These lonely mountains, rarely visited but by the sportsman and the summer tourist, every where afford romantic and even sublime scenery. They are composed almost entirely of argillaceous schistus of different qualities, in vertical beds, together with a slaty conglomerate:close-grained white, grey, and red sandstone, and veins of quartz, occur, with porphyritic rocks, and indications of particularly iron glance. There are several lakes on the summits of the mountains, the scenery around which is highly picturesque, and in some parts magnificent; they are called the Cummerloughs and the Stillogues, and in the former a remarkably fine species of trout is found. In descending from this elevated situation to the Suir, the change is remarkably striking, as the country, in parts, assumes a great degree of softness and richness.
Near one of the Cummeragh mountains are the village and castle of Clonea, which latter is a perfect specimen of an ancient fortified residence, consisting of a quadrangular building of great height, divided into several stories approached by a flight of stairs within the walls: the watch-tower commands a magnificent prospect.
The keep was formerly surrounded by a strong wall inclosing a square area, with circular towers at each angle and a moat outside; two of the towers can be distinctly traced. The plantations on the banks of the river Clodagh, which flows close to the castle, give additional interest to he scene. The living is a vicarage, in the diocese of Lismore, episcopally united in 1800 to the vicarages of Rathgormuck and Fews, and in the patronage of the Duke of Devonshire, in whom the rectory is impropriate: the tithe rent-charge of the parish is £642, of which £237 are payable to the impropriator, and the remainder to the vicar; the gross vicarial rent-charge of the benefice is £634. The glebe-house was erected by aid of a gift of £100, and a loan of £900, in 1818, from the late Board of First Fruits: the parochial glebe comprises 2¼ acres. The church is a neat edifice with a tower, built by aid of a loan of £600 from the same Board, in 1817; for its repair the Ecclesiastical Commissioners recently granted £115.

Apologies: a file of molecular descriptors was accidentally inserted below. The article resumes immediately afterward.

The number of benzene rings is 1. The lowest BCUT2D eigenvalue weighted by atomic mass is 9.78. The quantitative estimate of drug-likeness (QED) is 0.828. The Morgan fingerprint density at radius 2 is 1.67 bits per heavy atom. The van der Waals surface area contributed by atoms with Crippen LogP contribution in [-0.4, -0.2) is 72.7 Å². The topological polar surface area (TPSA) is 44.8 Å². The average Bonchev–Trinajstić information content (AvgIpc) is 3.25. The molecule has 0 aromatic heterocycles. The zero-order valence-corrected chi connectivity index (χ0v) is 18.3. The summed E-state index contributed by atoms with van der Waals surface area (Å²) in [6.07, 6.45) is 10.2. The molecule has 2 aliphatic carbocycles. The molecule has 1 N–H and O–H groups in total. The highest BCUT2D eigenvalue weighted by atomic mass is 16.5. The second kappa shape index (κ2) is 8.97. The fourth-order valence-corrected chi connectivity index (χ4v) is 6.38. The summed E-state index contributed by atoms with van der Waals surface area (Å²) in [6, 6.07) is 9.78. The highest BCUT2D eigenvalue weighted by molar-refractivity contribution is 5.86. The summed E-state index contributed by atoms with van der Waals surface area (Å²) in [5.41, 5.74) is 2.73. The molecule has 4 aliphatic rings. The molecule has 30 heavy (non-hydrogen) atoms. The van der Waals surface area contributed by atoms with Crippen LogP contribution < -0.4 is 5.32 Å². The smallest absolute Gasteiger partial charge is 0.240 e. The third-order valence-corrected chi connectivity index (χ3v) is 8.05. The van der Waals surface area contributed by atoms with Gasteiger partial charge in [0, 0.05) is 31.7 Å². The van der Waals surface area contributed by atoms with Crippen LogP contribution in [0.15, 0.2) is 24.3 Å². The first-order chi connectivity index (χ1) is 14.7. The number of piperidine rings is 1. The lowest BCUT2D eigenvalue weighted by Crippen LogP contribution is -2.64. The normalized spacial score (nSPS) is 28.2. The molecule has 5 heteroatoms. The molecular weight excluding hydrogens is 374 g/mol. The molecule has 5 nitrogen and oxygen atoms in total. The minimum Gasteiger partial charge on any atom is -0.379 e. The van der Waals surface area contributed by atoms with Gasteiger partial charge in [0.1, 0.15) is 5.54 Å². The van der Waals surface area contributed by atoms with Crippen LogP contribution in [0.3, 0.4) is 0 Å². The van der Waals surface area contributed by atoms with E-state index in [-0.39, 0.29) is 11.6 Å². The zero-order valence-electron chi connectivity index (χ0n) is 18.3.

In Roman Catholic divisions this parish and Rathgormuck are called the district of Rathgormuck and Mothell; in each is a chapel. The ruins of the ancient abbey cover a large extent of ground: what appears to have been the south and west walls of the conventual church are standing; in the latter a beautiful Norman arch, about 12 feet high, now partly built up, opens into a small square chamber. Six remarkably sculptured stones, inserted in different parts of the wall, present rude historial reliefs, and the rest are figures of the Apostles. These stones were part of the tomb of an ecclesiastic, whose name, Maurice Omenane, appears on the top stone in the churchyard, though the date is nearly obliterated; the sculptured parts were put up in the place they now occupy about the year 1826.
In the small building above mentioned, which is set apart for the interment of particular families, are some curious ancient memorials, ans several modern tombs of neighbouring families. Here is an ancient moat from which the parish is said to derive its name. In the river Clodagh a speices of muscle is found, frequently containing pearls of a pale-blue colour.